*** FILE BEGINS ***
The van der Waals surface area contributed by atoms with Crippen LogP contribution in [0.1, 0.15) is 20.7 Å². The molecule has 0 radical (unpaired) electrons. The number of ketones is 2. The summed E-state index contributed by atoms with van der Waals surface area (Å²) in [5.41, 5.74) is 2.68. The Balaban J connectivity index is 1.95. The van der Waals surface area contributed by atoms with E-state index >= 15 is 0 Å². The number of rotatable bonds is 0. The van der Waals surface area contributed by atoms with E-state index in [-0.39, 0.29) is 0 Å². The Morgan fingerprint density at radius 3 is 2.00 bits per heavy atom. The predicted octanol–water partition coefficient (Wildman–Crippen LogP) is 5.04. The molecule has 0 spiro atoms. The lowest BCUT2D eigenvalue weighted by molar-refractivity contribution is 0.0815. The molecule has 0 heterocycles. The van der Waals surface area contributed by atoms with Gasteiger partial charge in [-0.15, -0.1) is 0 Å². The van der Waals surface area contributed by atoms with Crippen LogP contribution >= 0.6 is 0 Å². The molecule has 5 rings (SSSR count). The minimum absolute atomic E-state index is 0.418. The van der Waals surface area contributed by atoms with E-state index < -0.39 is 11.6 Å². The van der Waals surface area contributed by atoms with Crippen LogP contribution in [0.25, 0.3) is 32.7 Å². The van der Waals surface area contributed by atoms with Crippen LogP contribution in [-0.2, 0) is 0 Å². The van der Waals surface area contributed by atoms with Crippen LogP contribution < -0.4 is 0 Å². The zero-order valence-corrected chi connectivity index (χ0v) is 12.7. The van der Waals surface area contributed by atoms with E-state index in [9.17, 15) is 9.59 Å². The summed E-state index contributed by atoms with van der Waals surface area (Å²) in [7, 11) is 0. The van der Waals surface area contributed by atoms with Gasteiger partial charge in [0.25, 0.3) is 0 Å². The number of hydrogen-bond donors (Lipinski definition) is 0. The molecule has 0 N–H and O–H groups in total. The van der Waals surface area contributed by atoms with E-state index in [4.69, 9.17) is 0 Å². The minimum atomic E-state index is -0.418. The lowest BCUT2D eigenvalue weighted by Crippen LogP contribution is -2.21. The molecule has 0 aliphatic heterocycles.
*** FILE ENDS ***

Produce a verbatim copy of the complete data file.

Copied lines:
The van der Waals surface area contributed by atoms with Crippen LogP contribution in [0.1, 0.15) is 20.7 Å². The molecule has 0 radical (unpaired) electrons. The number of ketones is 2. The summed E-state index contributed by atoms with van der Waals surface area (Å²) in [5.41, 5.74) is 2.68. The Balaban J connectivity index is 1.95. The van der Waals surface area contributed by atoms with E-state index >= 15 is 0 Å². The number of rotatable bonds is 0. The van der Waals surface area contributed by atoms with E-state index in [-0.39, 0.29) is 0 Å². The Morgan fingerprint density at radius 3 is 2.00 bits per heavy atom. The predicted octanol–water partition coefficient (Wildman–Crippen LogP) is 5.04. The molecule has 0 spiro atoms. The lowest BCUT2D eigenvalue weighted by molar-refractivity contribution is 0.0815. The molecule has 0 heterocycles. The van der Waals surface area contributed by atoms with Gasteiger partial charge in [-0.15, -0.1) is 0 Å². The van der Waals surface area contributed by atoms with Crippen LogP contribution >= 0.6 is 0 Å². The molecule has 5 rings (SSSR count). The minimum absolute atomic E-state index is 0.418. The van der Waals surface area contributed by atoms with E-state index < -0.39 is 11.6 Å². The van der Waals surface area contributed by atoms with Crippen LogP contribution in [0.25, 0.3) is 32.7 Å². The van der Waals surface area contributed by atoms with Crippen LogP contribution in [-0.2, 0) is 0 Å². The van der Waals surface area contributed by atoms with Crippen LogP contribution < -0.4 is 0 Å². The zero-order valence-corrected chi connectivity index (χ0v) is 12.7. The van der Waals surface area contributed by atoms with E-state index in [9.17, 15) is 9.59 Å². The summed E-state index contributed by atoms with van der Waals surface area (Å²) in [7, 11) is 0. The van der Waals surface area contributed by atoms with Gasteiger partial charge in [0.25, 0.3) is 0 Å². The number of hydrogen-bond donors (Lipinski definition) is 0. The molecule has 0 N–H and O–H groups in total. The van der Waals surface area contributed by atoms with E-state index in [4.69, 9.17) is 0 Å². The minimum atomic E-state index is -0.418. The lowest BCUT2D eigenvalue weighted by Crippen LogP contribution is -2.21. The molecule has 0 aliphatic heterocycles.